A pop up bar is an experiential marketing campaign that generates three important associations for the consumer. First, the pop up bar is a physical representation of a spirit brand. Speakeasies, with their "aura of mystery and appeal" are particularly popular activations for pop up bars. Second, the air of exclusivity generated by the appearance (and subsequent disappearance) of a pop up bar drives the media buzz and social media engagement necessary to generate exposure for a spirit brand. Finally, pop up bars provide consumers an opportunity to craft their own unique and unplanned experiences, to be shared with friends and social media followers. As a result, by hosting a pop up bar, spirit brands will "create a branded arena for those experiences, ensuring visitors will always associate the fun they had with ‘the time we visited X brand’s pop-up’."
We identified two examples of creative pop-up bars launched by major spirit brands in North America and Europe. First, Jack Daniels created Motel No. 7 in Brooklyn, New York. Motel No. 7 required guests to "check in" to the enormous warehouse, which featured "uniformed bellhops and leather-clad housekeepers," as well as other oddities, such as Jack the Janitor, Pool Sweethearts, and "Andrew W.K. officiating as Elvis." The pop up featured 25 different photo engagements for guests. Second, while The Macallan Residence was geared toward engaging influencers rather than the public, the immersive and exclusive experience demonstrated the incredible possibilities associated with pop up bars. The Macallan invited 700 guests to tour The Macallan 1824 series in London's Two Temple Place for two nights, boasting that "taste buds were enlightened, noses were educated, and iconic style choices were inspired."
2. Educational Experiences
One of the best activation strategies utilized in the alcohol industry is providing an opportunity for educational experiences with the product. Educational experiences allow spirit brands to educate consumers on the best ways to enjoy their beverages by providing a venue to learn tips, tricks, and new skills. There are a variety of educational experiences currently being offered by major spirit brands, such as masterclasses, food pairing opportunities, and serving tutorials. For example, during cocktail classes, consumers work alongside industry professionals and brand representatives to mix gourmet drinks. This type of campaign has three primary benefits. First, after brands present advice as experts on the subject matter, consumers respect the brand, absorb the content presented, and commit the advice to memory. Second, by improving consumer experience with the product, the brand demonstrates its willingness to provide value. Finally, as a result of providing educational experiences, spirit brands create a unique relationship with consumers. The brand demonstrates its respect for consumers, and consumers feel valued as "more than just a sale by the brand."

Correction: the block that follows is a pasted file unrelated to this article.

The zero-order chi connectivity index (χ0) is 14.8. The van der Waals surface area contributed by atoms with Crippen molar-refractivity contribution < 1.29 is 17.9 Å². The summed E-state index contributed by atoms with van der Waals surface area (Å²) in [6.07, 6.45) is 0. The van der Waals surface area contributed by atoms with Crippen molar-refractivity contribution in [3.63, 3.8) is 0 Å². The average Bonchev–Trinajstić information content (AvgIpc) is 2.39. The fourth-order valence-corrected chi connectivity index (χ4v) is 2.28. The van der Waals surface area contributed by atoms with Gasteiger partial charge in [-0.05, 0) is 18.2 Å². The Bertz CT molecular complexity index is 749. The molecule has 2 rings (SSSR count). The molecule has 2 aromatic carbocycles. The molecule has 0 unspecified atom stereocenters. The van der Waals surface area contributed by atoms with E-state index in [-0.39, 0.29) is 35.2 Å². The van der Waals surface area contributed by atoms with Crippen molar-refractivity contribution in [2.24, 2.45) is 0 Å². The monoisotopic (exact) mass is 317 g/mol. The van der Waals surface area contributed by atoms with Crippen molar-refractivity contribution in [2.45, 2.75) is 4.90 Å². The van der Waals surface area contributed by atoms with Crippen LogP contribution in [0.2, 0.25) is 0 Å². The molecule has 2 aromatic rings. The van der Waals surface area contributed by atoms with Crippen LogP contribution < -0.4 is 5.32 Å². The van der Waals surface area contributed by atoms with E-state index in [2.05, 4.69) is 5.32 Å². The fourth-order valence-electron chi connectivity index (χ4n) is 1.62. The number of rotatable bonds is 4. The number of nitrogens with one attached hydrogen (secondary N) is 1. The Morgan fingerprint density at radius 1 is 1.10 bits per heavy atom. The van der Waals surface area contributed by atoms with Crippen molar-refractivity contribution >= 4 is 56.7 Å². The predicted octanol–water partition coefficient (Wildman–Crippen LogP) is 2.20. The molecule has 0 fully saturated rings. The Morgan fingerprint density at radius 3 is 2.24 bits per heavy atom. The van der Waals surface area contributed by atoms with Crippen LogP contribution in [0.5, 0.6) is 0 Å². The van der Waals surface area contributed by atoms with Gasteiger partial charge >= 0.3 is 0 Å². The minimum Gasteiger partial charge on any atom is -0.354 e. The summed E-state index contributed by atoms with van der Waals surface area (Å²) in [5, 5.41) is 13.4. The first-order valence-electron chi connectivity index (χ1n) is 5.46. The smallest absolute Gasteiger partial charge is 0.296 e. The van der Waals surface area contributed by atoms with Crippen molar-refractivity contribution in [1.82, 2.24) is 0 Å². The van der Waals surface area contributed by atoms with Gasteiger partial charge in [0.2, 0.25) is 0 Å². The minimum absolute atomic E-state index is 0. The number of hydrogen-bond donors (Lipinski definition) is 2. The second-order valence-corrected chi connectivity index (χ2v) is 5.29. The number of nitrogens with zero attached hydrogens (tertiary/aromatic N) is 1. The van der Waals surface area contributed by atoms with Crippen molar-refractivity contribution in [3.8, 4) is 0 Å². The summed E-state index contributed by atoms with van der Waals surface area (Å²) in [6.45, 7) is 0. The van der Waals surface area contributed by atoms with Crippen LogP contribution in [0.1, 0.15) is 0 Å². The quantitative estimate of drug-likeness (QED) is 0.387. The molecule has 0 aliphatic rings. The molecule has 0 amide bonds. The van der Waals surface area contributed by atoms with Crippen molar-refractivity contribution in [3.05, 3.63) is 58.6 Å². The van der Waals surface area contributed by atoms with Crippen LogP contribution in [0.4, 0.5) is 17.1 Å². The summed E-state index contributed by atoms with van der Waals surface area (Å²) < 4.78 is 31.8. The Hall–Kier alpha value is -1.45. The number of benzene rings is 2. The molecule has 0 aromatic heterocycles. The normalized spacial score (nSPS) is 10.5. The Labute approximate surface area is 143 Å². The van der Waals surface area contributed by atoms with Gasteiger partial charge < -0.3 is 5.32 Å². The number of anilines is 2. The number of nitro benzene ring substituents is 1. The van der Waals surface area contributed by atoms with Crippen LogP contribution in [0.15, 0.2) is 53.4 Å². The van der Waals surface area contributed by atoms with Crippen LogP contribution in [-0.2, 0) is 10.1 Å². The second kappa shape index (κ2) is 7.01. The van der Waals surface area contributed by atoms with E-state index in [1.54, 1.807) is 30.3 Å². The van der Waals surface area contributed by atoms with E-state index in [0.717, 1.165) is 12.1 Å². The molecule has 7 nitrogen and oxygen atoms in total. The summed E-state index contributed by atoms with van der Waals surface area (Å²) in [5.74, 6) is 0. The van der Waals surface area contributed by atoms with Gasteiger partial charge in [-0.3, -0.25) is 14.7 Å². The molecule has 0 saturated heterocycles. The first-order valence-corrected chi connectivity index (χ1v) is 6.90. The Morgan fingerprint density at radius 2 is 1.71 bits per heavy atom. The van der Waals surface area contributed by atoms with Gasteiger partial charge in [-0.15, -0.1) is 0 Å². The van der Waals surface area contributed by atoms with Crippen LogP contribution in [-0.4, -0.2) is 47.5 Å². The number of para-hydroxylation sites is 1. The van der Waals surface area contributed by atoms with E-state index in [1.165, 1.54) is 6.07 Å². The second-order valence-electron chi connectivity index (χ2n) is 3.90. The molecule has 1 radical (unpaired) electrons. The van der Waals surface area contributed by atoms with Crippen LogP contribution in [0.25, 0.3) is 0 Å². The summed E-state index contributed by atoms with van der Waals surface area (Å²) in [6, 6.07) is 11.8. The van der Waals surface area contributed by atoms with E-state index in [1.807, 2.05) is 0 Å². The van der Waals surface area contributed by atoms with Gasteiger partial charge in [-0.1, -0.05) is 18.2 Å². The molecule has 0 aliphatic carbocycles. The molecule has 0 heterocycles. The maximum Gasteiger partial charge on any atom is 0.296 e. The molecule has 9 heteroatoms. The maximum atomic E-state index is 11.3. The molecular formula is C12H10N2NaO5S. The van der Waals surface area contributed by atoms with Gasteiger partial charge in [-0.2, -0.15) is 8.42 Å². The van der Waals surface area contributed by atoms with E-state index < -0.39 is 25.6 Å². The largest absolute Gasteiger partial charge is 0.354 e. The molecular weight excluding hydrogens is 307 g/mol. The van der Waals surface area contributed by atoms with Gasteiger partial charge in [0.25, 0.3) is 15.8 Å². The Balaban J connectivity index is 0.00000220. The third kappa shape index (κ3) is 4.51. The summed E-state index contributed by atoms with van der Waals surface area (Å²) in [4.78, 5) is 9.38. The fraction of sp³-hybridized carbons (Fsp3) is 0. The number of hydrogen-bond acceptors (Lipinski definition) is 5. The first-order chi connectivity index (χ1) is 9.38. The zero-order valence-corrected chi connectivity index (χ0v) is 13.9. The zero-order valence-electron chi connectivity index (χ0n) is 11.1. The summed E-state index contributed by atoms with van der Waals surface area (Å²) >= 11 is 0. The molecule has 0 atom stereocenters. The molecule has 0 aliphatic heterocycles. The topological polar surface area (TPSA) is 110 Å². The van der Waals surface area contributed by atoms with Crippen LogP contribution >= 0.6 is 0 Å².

An example of an educational experience launched by a major spirit brand in Europe includes Absolut's "Madlab molecular" sessions in London. For only £30 per person, vodka fans learned during this cocktail masterclass to make foam with a blender, create carbonated beverages via "an instant infusion with a cream whipper and a nitrous oxide cartridge," and use a torch to caramelize sugar garnishes. We identified two additional educational experiences, heightened substantially by the clever use of technology. The first example includes Jim Beam's smart decanter. The product employs a "decanter-turned-virtual-voice-assistant" stored inside the decanter to answer questions about serving bourbon. The smart decanter is voiced by a master distiller, Fred Noe, and boasts it "has been engineered with 200 years of bourbon know-how." The second technologically advanced educational experience is an Amazon Show device, developed by Pernod Ricard. This product provides voice-activated, on-demand advice to consumers on cocktail mixing.
3. Sampling Campaigns